Superbowl social media

Whose Super Bowl Ads Won Social Media?

February 7, 2017
Posted by: Matthew Hammer, VP- Marketing

Millions of dollars are spent on Super Bowl ads every year, but a big question always remains – was that money well spent? Fortunately, we can turn to social media channels to get instant feedback from consumers to determine winners and losers. There were 150 million Instagram interactions and 240 million Facebook interactions – 40 million more than last year’s game – about the Super Bowl during the actual game.
Here’s a look at some of this year’s commercials and the reactions they received in social media.
 Best Social Tie-Ins

Airbnb has faced criticism in social media over the last year for some of their users rejecting customers based on race or ethnicity, and they took the issue head on with a heart-warming ad promoting inclusivity and diversity. The majority of commenters on social were impressed and thought that Airbnb was simply reaffirming its commitment to fairness – they liked the ad and its message.
Tide did stellar work integrating Terry Bradshaw’s shirt stain into its ad, and got #BradshawStain to trend on Twitter. The team helming Tide’s Twitter added nice social elements too, and even recruited astronaut Buzz Aldrin to chime in with a sponsored tweet.

Audi’s ad promoting women and girls went over very well with viewers. The auto brand did see some criticism on social networks for a perceived lack of gender diversity on their executive board, however.
Some users talked about boycotting Budweiser for their pro-immigration ad. Whether this ad was successful or not depends on whether you’re in the “all publicity is good publicity” camp. This was the most talked-about Super Bowl ad, and #boycottbudwiser was trending on Twitter on Monday, albeit with a misspelling of the brand’s name. The spot was meant to promote the concept of achieving the American Dream against the odds, the brand says. You can read more about the advertisement here.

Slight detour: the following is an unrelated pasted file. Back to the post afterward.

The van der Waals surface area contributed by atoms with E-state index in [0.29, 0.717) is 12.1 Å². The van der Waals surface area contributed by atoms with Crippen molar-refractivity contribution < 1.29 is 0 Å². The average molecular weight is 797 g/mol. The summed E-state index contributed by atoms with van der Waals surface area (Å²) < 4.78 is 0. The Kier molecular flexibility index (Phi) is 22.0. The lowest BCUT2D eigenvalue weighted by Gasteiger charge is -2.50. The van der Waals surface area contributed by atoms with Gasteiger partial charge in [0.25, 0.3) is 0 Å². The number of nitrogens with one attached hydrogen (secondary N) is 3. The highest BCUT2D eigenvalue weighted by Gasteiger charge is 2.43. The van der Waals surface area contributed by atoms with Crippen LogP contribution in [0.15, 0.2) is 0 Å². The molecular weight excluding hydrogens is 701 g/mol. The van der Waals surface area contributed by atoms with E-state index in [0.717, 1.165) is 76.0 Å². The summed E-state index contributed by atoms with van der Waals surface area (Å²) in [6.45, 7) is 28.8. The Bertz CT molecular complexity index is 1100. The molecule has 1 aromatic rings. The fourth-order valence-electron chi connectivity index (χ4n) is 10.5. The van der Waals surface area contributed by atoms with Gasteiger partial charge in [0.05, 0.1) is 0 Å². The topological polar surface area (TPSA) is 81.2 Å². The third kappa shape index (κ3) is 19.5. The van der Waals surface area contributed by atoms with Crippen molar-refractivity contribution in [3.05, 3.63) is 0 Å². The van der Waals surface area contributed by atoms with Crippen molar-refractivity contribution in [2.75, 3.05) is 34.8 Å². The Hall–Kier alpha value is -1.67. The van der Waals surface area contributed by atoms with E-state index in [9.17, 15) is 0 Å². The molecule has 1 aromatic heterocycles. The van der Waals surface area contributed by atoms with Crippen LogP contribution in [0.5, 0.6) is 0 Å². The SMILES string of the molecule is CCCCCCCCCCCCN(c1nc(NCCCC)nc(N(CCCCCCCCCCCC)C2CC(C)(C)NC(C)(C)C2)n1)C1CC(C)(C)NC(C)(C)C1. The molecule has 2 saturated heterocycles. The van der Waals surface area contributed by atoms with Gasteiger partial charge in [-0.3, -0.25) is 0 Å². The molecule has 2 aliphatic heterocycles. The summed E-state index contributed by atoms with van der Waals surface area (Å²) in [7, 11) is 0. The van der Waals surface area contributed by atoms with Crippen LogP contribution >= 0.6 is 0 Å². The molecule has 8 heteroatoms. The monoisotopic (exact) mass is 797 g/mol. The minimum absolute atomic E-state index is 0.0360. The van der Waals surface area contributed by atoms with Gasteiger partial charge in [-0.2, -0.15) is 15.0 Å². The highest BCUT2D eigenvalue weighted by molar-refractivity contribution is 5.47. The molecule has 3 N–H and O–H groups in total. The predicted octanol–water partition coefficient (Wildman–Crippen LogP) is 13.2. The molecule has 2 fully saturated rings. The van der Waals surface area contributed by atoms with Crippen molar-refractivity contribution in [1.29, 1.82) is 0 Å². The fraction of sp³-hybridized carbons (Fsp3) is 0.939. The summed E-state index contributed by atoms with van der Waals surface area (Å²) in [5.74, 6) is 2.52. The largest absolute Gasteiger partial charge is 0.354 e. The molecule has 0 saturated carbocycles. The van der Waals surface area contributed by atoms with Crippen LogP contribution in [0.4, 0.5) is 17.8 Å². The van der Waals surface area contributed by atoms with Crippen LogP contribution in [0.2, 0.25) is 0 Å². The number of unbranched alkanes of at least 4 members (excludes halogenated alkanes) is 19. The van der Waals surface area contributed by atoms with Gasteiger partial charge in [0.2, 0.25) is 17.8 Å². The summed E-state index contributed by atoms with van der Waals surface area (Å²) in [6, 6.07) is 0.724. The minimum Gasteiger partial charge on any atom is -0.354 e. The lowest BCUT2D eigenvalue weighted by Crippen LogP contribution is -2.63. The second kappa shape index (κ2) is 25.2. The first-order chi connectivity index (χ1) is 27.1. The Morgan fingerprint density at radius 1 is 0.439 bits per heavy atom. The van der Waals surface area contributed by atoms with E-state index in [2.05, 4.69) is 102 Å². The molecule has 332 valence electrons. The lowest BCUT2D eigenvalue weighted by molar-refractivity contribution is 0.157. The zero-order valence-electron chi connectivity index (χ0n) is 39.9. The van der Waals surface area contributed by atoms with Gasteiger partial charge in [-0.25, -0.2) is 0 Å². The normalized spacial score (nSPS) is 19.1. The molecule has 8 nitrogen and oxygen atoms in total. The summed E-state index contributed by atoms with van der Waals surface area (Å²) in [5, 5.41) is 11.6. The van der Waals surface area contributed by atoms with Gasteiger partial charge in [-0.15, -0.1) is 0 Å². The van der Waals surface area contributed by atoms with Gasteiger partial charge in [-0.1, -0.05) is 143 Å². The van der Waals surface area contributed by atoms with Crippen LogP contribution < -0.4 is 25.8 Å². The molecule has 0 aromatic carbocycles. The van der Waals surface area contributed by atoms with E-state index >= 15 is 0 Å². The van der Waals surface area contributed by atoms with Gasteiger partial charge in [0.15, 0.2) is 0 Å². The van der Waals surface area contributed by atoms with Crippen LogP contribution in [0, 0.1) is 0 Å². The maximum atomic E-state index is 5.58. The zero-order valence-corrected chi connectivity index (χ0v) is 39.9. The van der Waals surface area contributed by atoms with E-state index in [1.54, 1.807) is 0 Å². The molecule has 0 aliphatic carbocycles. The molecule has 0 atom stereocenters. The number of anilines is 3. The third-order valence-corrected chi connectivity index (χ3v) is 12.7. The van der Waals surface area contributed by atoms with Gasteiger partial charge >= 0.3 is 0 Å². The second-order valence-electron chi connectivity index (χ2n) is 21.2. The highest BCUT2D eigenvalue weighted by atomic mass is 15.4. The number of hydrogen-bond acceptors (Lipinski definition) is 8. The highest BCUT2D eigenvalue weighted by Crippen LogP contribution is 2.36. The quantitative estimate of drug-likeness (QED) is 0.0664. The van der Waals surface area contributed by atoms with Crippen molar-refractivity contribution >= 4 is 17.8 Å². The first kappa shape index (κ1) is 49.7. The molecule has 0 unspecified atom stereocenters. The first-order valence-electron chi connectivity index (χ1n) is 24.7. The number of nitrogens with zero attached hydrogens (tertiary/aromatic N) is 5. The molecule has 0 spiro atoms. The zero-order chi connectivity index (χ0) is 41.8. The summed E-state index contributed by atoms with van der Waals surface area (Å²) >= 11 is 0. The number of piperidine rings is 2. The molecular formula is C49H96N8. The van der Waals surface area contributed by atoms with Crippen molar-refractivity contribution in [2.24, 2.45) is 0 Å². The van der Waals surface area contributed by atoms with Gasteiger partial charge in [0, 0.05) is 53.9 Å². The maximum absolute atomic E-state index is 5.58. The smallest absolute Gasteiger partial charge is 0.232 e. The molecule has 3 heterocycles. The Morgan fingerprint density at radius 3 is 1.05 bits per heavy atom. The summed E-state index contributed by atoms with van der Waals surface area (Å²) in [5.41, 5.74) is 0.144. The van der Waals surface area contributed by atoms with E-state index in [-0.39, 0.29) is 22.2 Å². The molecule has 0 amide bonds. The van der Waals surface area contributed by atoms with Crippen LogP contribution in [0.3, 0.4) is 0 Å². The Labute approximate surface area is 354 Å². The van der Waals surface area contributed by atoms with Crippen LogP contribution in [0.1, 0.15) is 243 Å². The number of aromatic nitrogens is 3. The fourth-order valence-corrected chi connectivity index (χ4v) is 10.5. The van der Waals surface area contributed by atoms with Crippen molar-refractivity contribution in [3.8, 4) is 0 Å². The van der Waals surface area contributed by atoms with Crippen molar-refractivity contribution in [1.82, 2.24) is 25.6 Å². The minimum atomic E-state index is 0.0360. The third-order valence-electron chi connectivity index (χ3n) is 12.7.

The Hyundai ad aired at the very end of the game brought American troops stationed in Poland (were most aware that there are thousands of US troops in Poland right now?) together with their families at home to watch the game thanks to technology with a live link-up inside huge television booths. Viewers found it heartwarming, and it was a fitting cap to a game that featured Pats fans waving flags from the stands.
Coke reused its America The Beautiful ad from last year. Like the Airbnb spot, its message was one of inclusion and diversity, and was read as such by viewers, though it spurred less conversation on social because of its familiarity.

GoDaddy focused on Internet meme culture with a fun spot that didn’t go as edgy as usual. Some users on social noted the absence of scantily clad women. This could be a case study on how gaining attention is a two-edged sword. GoDaddy certainly gained a lot of brand recognition from its previous ads and now seems to be disappointing by going more conservative. Blah may be safer, but might not be better if you want attention.